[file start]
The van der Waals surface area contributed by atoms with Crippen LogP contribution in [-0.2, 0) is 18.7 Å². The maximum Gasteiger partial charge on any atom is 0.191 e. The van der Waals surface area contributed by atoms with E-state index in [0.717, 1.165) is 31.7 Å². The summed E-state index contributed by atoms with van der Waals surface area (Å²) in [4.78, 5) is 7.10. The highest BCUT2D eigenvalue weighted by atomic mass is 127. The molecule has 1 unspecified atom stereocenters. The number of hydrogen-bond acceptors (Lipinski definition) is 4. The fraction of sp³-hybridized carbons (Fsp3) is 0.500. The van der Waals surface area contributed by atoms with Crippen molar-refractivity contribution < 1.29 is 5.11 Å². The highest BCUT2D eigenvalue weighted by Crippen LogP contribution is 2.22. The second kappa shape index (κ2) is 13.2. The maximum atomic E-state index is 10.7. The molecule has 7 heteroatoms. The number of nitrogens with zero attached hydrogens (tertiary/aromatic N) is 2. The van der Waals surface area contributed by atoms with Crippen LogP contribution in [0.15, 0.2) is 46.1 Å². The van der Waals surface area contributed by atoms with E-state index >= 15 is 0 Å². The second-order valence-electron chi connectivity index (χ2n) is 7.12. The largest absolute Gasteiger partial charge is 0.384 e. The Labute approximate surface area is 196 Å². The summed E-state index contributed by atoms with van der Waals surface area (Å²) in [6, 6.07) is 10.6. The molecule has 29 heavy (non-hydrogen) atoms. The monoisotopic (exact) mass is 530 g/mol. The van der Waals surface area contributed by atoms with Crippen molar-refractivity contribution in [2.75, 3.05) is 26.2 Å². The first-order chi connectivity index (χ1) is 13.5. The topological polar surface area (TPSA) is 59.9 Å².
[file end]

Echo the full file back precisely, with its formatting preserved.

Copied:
The van der Waals surface area contributed by atoms with Crippen LogP contribution in [-0.2, 0) is 18.7 Å². The maximum Gasteiger partial charge on any atom is 0.191 e. The van der Waals surface area contributed by atoms with E-state index in [0.717, 1.165) is 31.7 Å². The summed E-state index contributed by atoms with van der Waals surface area (Å²) in [4.78, 5) is 7.10. The highest BCUT2D eigenvalue weighted by atomic mass is 127. The molecule has 1 unspecified atom stereocenters. The number of hydrogen-bond acceptors (Lipinski definition) is 4. The fraction of sp³-hybridized carbons (Fsp3) is 0.500. The van der Waals surface area contributed by atoms with Crippen molar-refractivity contribution < 1.29 is 5.11 Å². The highest BCUT2D eigenvalue weighted by Crippen LogP contribution is 2.22. The second kappa shape index (κ2) is 13.2. The maximum atomic E-state index is 10.7. The molecule has 7 heteroatoms. The number of nitrogens with zero attached hydrogens (tertiary/aromatic N) is 2. The van der Waals surface area contributed by atoms with Crippen LogP contribution in [0.15, 0.2) is 46.1 Å². The van der Waals surface area contributed by atoms with E-state index >= 15 is 0 Å². The second-order valence-electron chi connectivity index (χ2n) is 7.12. The largest absolute Gasteiger partial charge is 0.384 e. The Labute approximate surface area is 196 Å². The summed E-state index contributed by atoms with van der Waals surface area (Å²) in [6, 6.07) is 10.6. The molecule has 29 heavy (non-hydrogen) atoms. The monoisotopic (exact) mass is 530 g/mol. The van der Waals surface area contributed by atoms with Crippen molar-refractivity contribution in [2.75, 3.05) is 26.2 Å². The first-order chi connectivity index (χ1) is 13.5. The topological polar surface area (TPSA) is 59.9 Å².